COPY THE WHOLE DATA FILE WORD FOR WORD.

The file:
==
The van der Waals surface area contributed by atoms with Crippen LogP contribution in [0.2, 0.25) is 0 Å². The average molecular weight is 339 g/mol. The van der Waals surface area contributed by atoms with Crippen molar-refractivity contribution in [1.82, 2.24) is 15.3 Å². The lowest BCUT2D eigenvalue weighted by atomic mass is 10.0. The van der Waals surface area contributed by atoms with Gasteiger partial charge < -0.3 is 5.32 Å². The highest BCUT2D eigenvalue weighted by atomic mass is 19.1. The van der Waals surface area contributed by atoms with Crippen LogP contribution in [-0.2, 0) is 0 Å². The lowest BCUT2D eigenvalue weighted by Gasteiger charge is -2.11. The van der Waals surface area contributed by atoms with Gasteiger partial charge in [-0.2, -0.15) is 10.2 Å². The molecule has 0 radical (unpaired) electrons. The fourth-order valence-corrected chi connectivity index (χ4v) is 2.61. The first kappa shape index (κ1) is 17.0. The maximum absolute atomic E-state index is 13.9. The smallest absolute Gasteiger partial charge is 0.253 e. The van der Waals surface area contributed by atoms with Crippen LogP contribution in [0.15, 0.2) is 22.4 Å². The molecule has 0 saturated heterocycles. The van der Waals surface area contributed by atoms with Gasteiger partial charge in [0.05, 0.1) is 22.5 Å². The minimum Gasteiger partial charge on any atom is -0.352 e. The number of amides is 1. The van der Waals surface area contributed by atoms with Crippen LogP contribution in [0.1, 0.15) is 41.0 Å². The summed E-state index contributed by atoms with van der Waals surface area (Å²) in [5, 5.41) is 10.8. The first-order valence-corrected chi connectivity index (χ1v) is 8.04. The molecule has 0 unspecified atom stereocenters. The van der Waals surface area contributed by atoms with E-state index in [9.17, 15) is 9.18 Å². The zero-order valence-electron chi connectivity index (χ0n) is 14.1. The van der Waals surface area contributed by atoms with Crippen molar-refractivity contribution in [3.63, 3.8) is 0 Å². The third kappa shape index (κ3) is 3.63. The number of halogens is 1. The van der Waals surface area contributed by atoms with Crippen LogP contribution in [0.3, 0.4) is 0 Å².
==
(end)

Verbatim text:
The van der Waals surface area contributed by atoms with Crippen LogP contribution in [0.2, 0.25) is 0 Å². The average molecular weight is 339 g/mol. The van der Waals surface area contributed by atoms with Crippen molar-refractivity contribution in [1.82, 2.24) is 15.3 Å². The lowest BCUT2D eigenvalue weighted by atomic mass is 10.0. The van der Waals surface area contributed by atoms with Gasteiger partial charge < -0.3 is 5.32 Å². The highest BCUT2D eigenvalue weighted by atomic mass is 19.1. The van der Waals surface area contributed by atoms with Crippen LogP contribution in [-0.2, 0) is 0 Å². The lowest BCUT2D eigenvalue weighted by Gasteiger charge is -2.11. The van der Waals surface area contributed by atoms with Gasteiger partial charge in [-0.2, -0.15) is 10.2 Å². The molecule has 0 radical (unpaired) electrons. The fourth-order valence-corrected chi connectivity index (χ4v) is 2.61. The first kappa shape index (κ1) is 17.0. The maximum absolute atomic E-state index is 13.9. The smallest absolute Gasteiger partial charge is 0.253 e. The van der Waals surface area contributed by atoms with Crippen LogP contribution in [0.15, 0.2) is 22.4 Å². The molecule has 0 saturated heterocycles. The van der Waals surface area contributed by atoms with Gasteiger partial charge in [0.05, 0.1) is 22.5 Å². The minimum Gasteiger partial charge on any atom is -0.352 e. The number of amides is 1. The van der Waals surface area contributed by atoms with Crippen LogP contribution in [0.1, 0.15) is 41.0 Å². The summed E-state index contributed by atoms with van der Waals surface area (Å²) in [5, 5.41) is 10.8. The first-order valence-corrected chi connectivity index (χ1v) is 8.04. The molecule has 0 unspecified atom stereocenters. The van der Waals surface area contributed by atoms with E-state index in [9.17, 15) is 9.18 Å². The zero-order valence-electron chi connectivity index (χ0n) is 14.1. The van der Waals surface area contributed by atoms with Crippen molar-refractivity contribution in [3.63, 3.8) is 0 Å². The third kappa shape index (κ3) is 3.63. The number of halogens is 1. The van der Waals surface area contributed by atoms with Crippen LogP contribution in [0.3, 0.4) is 0 Å².